What if Congress wrote laws as simple and clear as scripture?

Bills like health-care reform and financial reform exceed 2,000 pages, confusing the public. Congress should be required to write simple, direct commands like the Torah, New Testament, and Koran do.

This summer’s Dodd-Frank financial reform bill weighed in at more than 2,300 pages. But even that wasn’t sufficient to spell out all the regulatory changes, as the bill requires 243 formal rule-makings by 11 federal agencies in coming months.

Such legislative length and uncertainty is increasingly the rule, not the exception. This year’s health care reform bill was well over 2,000 pages and the Pentagon’s policy bill was 852 pages.

Regardless of your feelings about these new laws, surely we can all agree that the US government’s laws have become too convoluted, confounding, and confusing. These words appropriately begin with “con,” which is also how Congress’s endless stream of concurrent resolutions are abbreviated. Even the word Congress begins with “Con.” But those ironies do not give our representatives the right to con the American people.

There ought to be a law that any new law must address a single issue and be simple, direct, and understandable by the average citizen.

Three faiths, one-liners

Government can learn a lot about good or proper lawmaking from religion. Take the three Abrahamic faiths. The laws laid down in scriptures for Jews, Christians, and Muslims are frank and direct; many are one-liners.

To be clear, this is not intended to promote a theocracy or any one religion. But surely government at all levels – local, state, and national – can learn from these faiths the importance of simplicity and clarity.

Perhaps the most obvious example is the Ten Commandments in the Torah. In just a few bullet points, Moses recorded God’s comprehensive moral guide for the Jewish people.“You shall have no other gods before me.” “You shall not misuse the name of the Lord your God...” “You shall not commit adultery.” “You shall not steal.” “You shall not murder.”

Can anything be more comprehensible? Such clarity about what Jews could do – and not do – not only aided the cause of spiritual fidelity; it promoted good citizenship. Later, in the book of Leviticus, Moses further delineated these laws and added ceremonial regulations, which were also communicated in direct, easy-to-follow terms. You don’t need a formal education to know what is required.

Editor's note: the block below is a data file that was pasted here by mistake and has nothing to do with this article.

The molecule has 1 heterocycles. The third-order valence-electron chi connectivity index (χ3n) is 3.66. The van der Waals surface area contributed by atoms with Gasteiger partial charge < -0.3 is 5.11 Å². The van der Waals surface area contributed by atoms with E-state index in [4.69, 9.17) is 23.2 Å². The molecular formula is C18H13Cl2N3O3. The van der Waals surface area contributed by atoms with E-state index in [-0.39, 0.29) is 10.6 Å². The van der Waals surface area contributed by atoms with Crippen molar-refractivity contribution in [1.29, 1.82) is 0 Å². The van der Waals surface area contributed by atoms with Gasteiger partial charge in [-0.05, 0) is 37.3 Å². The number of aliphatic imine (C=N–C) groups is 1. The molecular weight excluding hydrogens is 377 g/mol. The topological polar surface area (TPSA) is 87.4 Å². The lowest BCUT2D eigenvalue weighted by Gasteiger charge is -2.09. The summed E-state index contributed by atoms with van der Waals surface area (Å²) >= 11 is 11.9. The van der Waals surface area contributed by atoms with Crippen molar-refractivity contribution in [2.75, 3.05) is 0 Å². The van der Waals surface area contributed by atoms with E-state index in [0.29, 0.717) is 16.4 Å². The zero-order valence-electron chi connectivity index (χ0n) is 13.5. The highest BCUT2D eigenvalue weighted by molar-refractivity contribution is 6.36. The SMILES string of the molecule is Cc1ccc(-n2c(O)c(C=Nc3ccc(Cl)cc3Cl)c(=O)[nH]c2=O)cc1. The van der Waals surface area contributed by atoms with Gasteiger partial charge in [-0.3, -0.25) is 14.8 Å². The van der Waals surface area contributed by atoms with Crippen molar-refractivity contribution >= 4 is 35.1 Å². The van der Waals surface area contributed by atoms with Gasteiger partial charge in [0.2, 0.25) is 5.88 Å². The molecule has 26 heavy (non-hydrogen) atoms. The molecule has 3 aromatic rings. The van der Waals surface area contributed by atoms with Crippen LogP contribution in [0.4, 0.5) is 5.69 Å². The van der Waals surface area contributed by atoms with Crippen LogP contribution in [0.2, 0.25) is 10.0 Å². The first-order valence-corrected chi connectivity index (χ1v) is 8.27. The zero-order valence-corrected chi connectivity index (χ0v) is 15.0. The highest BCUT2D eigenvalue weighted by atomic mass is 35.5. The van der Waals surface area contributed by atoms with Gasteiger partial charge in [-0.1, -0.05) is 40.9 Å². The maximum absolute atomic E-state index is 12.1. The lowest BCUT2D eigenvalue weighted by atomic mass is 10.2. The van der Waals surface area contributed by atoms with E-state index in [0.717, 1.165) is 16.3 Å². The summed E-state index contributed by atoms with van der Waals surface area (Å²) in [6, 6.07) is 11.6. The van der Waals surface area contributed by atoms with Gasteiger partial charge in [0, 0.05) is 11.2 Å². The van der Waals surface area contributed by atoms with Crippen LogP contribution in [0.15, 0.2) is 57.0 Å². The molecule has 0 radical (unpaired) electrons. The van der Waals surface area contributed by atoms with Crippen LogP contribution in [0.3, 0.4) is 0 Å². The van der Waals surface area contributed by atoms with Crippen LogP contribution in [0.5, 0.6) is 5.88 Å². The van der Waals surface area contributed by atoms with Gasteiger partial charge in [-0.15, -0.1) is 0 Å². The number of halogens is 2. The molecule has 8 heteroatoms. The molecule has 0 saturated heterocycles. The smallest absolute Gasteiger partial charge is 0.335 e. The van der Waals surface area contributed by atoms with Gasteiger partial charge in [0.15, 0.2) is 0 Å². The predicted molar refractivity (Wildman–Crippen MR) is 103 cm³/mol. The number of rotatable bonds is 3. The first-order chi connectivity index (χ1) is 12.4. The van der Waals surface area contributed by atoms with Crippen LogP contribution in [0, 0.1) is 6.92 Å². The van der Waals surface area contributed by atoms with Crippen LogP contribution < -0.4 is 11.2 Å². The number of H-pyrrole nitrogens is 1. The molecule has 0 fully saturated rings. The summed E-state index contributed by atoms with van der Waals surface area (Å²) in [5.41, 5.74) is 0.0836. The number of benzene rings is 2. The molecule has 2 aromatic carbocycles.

Likewise, the New Testament is replete with laws and directions for Christians.

Jesus Christ said: “Love the Lord your God will all your heart and with all your soul and with all your strength and with all your mind; and love your neighbor as yourself.”

The Apostle Paul said, “Do not be yoked with unbelievers.”

The Apostle James wrote, “Brothers, do not slander one another.”

The Apostle Peter wrote, “Therefore, rid yourselves of all malice and all deceit, hypocrisy, envy, and slander of every kind.”

What’s not to understand in these directions?

Similarly, the Koran clearly states what is expected of Muslims. Take for instance the following: “And verily, God is my Lord and your Lord; adore Him then. This is the right way.” And “Observe ye the times of prayer, and fear ye God.” And also: “Oh Believers! Surely wine and games of chance, and statues, and the divining arrows, are an abomination of Satan’s work! Avoid them, that ye may prosper.”

Again, who can miss what is stated and required of those believers?

No pork

These scriptural commands are notable for what they’re missing: pork-barrel spending. Two of the above religions prohibit literal pork and their followers must shudder at the use of the term and what it stands for in our federal legislation. Yet too many of our laws contain this offensive component that set aside special funds for a few special interests.

Many of the laws enacted by government are incongruent and unintelligible largely because they are too long. Imagine how much better Congress could serve the American people if it abided by a rule that required legislation to be simple, direct, and free of pork-barrel spending, with no unrelated amendments. Unrelated amendments are perhaps where some of the most serious legislative conning or scamming take place.

Law isn’t just for lawyers. Law is for all of us. When it calls us to obey, we should at least be able to understand.

Helen Louise Herndon is a freelance writer.

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